The Cost of Data Breach is high - securing data is a must

INTEGRITY BEAT - Henry Schumacher (The Freeman) - June 11, 2021 - 12:00am

Companies must be vigilant and agile to mitigate data-based risk in a fast-paced, global business environment that is constantly changing.

 As multiple high-profile data security events have demonstrated in recent years, the financial cost of a breach (including remedial costs, fines, and reparations) is only the most obvious impact on an organization. Companies are also likely to suffer from declining stock prices, erosion of brand value and reputation, loss of consumer trust, and customer turnover.

 Regulations such as the EU's General Data Protection Regulation (GDPR) and privacy laws and regulations in many countries around the world make the data security stakes even higher, because companies can be held accountable for non-compliant practices even if an actual breach never occurs.

 The recent enactments of sweeping privacy regulations also remind us that data security is a moving target. Companies must be vigilant and agile to mitigate data-based risk in a fast-paced, global business environment that is constantly changing.

Key breach prevention strategies:

 Because data security is a dynamic, large-scale, multidimensional business problem, it should be addressed from several different perspectives encompassing company policy, technology and culture:

1. Policy

The National Privacy Commission of the Philippines (NPC) is checking the privacy performance of companies and has just started to increase the fines and potential jail terms for companies that are negligent in privacy protection.

 Every company should use these guidelines to develop cybersecurity policies and procedures, tailored to the industry they operate in and the regulations they are subject to. This should be a formal, living document that is updated annually.  The Data Privacy Officer (DPO) of the company hopefully has the processes and automation software to protect the organization. If assistance is needed, contact me.

 Companies must have a robust, independent and well-funded compliance program that combines process analysis, data-based tools, employee training and companywide programs that explicitly link core values and ethics to compliance and embrace proactive compliance as an essential component of data security.

2. Technology

 COVID-19 has driven home the many advantages of cloud technology for organizations making the transition to remote work. This is particularly true when it comes to data security.

Organizations that have migrated to the cloud have more control around data access and security and are better positioned to quickly respond to potential breaches or compliance issues. Advanced security monitoring tools, events logging, and intrusion detection and prevention systems are all standard among today's major cloud providers.

 Web application-specific firewalls built into cloud systems monitor data coming into individual applications and warn users about specific vulnerabilities. Perhaps even more important than specific tools, moving operations to the cloud forces organizations to develop better thought processes about security.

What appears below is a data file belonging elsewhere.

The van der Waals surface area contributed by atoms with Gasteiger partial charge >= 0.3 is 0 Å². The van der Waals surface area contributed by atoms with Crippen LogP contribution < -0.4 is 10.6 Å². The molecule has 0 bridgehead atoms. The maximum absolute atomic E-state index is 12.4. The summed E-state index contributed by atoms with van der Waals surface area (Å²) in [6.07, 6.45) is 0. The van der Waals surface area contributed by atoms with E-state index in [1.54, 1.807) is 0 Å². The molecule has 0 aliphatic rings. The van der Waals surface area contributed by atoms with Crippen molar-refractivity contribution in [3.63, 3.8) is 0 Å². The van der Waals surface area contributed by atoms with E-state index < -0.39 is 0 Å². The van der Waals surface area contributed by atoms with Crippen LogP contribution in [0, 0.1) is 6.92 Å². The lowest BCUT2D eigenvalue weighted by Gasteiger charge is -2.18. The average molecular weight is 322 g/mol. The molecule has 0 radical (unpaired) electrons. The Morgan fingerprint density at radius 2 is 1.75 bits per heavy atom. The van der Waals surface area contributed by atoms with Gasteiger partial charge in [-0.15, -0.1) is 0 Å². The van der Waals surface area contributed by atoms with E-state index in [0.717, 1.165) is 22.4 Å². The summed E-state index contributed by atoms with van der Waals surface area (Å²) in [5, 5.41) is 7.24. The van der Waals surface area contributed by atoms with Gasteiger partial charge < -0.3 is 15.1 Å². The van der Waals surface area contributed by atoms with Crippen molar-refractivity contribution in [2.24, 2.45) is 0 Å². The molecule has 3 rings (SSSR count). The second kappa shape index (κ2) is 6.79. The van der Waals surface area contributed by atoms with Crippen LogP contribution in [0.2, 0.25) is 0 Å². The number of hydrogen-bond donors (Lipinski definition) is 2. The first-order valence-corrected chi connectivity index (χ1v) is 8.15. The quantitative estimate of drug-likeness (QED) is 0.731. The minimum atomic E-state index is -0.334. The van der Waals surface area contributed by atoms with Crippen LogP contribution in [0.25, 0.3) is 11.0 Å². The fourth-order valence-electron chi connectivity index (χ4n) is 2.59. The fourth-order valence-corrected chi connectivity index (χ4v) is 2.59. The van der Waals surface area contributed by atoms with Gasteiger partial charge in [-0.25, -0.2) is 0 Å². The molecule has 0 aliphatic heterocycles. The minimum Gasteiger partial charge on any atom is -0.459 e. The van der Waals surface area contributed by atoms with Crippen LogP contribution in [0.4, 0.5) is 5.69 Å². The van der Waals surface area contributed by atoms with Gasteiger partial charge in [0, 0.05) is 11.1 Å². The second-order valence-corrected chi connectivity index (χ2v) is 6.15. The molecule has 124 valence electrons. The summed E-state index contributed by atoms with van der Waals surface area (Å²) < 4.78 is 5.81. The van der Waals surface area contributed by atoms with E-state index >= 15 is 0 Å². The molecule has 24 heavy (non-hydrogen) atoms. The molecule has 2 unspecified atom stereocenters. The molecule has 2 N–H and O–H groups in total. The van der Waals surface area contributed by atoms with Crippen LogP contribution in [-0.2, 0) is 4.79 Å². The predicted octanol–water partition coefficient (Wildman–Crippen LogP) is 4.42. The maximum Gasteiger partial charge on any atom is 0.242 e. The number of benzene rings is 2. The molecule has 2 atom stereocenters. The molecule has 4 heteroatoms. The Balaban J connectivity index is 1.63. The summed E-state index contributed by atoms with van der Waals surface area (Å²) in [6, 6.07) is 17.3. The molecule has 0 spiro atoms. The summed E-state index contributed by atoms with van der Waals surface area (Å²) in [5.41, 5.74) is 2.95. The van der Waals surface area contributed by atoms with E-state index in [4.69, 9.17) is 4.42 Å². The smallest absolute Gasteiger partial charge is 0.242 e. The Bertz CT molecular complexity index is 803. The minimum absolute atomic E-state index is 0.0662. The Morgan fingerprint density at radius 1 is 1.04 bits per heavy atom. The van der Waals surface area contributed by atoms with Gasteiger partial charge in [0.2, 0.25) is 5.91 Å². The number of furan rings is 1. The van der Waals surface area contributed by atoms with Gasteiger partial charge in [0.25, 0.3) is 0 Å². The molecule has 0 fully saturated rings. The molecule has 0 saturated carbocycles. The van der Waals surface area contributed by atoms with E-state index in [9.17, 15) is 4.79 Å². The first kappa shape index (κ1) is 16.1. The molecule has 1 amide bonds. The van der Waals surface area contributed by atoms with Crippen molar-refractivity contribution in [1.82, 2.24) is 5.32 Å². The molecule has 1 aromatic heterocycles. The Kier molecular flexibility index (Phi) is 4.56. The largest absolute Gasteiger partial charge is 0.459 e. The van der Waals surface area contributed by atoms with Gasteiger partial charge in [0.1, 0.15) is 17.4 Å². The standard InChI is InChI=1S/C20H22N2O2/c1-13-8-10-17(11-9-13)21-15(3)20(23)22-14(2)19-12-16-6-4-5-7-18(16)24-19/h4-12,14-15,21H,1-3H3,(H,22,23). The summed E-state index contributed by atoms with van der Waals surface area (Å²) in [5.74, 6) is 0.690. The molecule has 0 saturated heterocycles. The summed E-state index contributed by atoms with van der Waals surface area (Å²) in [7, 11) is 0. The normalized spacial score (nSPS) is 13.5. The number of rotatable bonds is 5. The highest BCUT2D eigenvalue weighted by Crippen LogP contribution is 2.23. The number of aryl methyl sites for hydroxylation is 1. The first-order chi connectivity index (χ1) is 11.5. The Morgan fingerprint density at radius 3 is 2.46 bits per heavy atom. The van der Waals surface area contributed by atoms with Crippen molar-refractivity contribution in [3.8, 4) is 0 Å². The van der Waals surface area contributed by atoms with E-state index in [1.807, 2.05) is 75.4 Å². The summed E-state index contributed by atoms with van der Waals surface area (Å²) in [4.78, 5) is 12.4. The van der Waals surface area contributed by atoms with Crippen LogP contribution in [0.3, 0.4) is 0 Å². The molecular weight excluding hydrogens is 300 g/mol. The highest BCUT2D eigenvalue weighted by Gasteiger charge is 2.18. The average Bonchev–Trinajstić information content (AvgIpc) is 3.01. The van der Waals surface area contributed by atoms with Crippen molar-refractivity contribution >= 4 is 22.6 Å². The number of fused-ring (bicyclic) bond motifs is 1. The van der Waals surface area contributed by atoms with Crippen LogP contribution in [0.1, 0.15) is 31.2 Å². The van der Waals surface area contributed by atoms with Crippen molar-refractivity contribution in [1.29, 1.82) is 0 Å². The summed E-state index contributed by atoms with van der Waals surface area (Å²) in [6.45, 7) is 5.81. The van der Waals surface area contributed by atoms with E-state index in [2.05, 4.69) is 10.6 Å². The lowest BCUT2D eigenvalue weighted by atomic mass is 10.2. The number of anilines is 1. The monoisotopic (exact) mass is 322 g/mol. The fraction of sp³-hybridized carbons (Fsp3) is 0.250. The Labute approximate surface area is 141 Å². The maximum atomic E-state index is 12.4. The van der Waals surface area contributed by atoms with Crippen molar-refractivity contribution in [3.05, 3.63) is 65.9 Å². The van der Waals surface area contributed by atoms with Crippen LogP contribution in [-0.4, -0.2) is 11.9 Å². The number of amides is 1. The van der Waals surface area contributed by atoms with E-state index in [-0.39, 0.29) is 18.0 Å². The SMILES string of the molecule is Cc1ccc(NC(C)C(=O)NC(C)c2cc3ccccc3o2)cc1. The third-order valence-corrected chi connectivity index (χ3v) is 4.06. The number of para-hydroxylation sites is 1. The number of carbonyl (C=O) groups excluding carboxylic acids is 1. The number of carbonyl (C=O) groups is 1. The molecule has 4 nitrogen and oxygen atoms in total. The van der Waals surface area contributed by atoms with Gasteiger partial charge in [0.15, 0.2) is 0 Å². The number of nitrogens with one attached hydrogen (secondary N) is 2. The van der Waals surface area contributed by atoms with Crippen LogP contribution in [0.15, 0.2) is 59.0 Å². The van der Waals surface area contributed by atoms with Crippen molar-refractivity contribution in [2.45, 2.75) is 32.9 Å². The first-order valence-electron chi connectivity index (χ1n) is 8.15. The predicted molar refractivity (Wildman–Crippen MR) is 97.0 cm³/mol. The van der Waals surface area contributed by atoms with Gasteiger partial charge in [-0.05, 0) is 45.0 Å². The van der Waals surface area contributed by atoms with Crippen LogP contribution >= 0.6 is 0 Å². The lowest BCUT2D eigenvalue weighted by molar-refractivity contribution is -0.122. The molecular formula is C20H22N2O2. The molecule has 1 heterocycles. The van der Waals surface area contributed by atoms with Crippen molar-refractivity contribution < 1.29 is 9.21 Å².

Of course, data security measures must also be applied outside the organization. Companies should rigorously vet any vendor who handles company data to understand their data security protocols. This is a due diligence responsibility that too many companies fail to embrace.

3. Culture

Data security and compliance cannot be addressed with technology alone. Companies must build a solid security culture within the organization, and leadership on security must come from the top.

 Employees and email inboxes are still the most common attack vector and the weakest link in company defenses. Companies that take security and compliance seriously conduct regular, mandatory role-specific training at all levels.

 In addition to role-based training, general awareness training is essential to establish clear rules of behavior, alert employees to phishing schemes and similar threats, and encourage them to remain alert and report anything suspicious.

 A company whose security plan adopts a purely defensive posture is much more likely to bungle their response to an incident and amplify its negative impacts. Organizations must develop, and regularly review, a detailed incident response plan that designates key roles and responsibilities, establishes incident reporting procedures, and outlines protocols for IT to follow to secure operations and fix vulnerabilities.

 Solid data security programs are not developed overnight. They are long-term, strategic initiatives aimed at mitigating existential threats to the organization. They require rigorous, sustained effort over a period of years. Companies should focus on making continual, incremental improvements to frameworks and toolsets, and reinforce these efforts through regular training and communications reminding employees that security and compliance are responsibilities shared by everyone.

 If you need assistance in implementing data privacy protection in your organization, let us know; we are ready to assist; contact me at hjschumacher59@gmail.com

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